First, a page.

17 August 2015

Migrants died below the deck, those bodies we want to ignore

They
left in the night between Friday and Saturday from the Libyan city of Zwara.
There were 326 people from Syria, Sub Sahara, Pakistan and Bangladesh. Today,
however, only 313 of them touched the ground at the port of Catania with their
own feet. The remaining 49 breathed their last breath below the decks of the
boat in which, in the paradoxical and absurd hierarchy of the poorest of the
poor, they had been relegated to “the third class”. They died from
the inhalation of toxic gas, asphyxiation, suffocation and drowning. They died
from desperation and from having too much hope.

The
ship Siem Pilot, part of the
Norwegian Marines and currently in service as part of the Frontex fleet,
reached the port of Catania at 11am. There were 416 migrants aboard and 9
corpses; the results of two separate rescue operations: the first, where the
tragedy occurred, had been intercepted by the marine military ship Cigala Fulgosa; the second involved a
German ship which had rescued a boat with 103 migrants aboard south of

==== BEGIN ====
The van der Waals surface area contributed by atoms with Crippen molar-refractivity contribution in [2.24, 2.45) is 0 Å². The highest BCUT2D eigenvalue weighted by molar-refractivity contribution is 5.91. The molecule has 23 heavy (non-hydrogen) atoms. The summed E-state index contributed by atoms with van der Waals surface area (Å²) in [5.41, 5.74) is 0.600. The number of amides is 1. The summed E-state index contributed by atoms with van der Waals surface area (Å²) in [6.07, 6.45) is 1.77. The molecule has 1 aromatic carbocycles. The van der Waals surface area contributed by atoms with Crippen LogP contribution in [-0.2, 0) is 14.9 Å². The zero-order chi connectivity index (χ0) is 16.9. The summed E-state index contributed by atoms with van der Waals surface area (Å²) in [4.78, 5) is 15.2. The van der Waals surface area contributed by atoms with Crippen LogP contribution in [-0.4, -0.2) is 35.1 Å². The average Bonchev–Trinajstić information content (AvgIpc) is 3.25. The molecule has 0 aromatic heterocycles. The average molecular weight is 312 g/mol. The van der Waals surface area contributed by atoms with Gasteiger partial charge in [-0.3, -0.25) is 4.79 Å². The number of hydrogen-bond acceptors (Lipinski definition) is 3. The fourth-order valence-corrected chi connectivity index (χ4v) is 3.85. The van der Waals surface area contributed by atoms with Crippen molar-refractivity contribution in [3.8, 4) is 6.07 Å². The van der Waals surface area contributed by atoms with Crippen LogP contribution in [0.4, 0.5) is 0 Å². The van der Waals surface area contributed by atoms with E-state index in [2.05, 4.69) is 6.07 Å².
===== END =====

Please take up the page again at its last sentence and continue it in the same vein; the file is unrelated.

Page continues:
Lampedusa. According to the statement of the Commander, Lisa Dunham, the health
condition of those aboard was good with the exception of a few women who were
pregnant and a few others who were suffering from minor illnesses. Those aboard
included five children with their parents and a further fifteen unaccompanied
minors. No further information was given. Disembarkation took around four hours
to complete, under the cameras of the press and the eyes of the authorities,
the coast guard, members of Frontex, the financial police, the police and the
military police. Once off the boat, the migrants were photographed and had to
undergo a medical check up by the Red Cross. They were then moved to a cordoned
off area where coaches were waiting to transport them to various areas of
Italy. At around 3.30pm, a crane removed a large white container from the Siem Pilot which was understood to
contain the bodies of the deceased. The whole operation lasted about 10 minutes
in total. The time to load the shameful container onto a lorry and make it
disappear in order to avoid offending anyone. It was a clean, perfumed and
sterile operation.

It
is a story we have already seen, one which is being repeated everyday. It is
the life of thousands of people who do not deserve indifference or cynicism,
but demand the right to answer with integrity.

Beatrice
Gornati

Borderline Sicilia Onlus

Translated by Claire Owen

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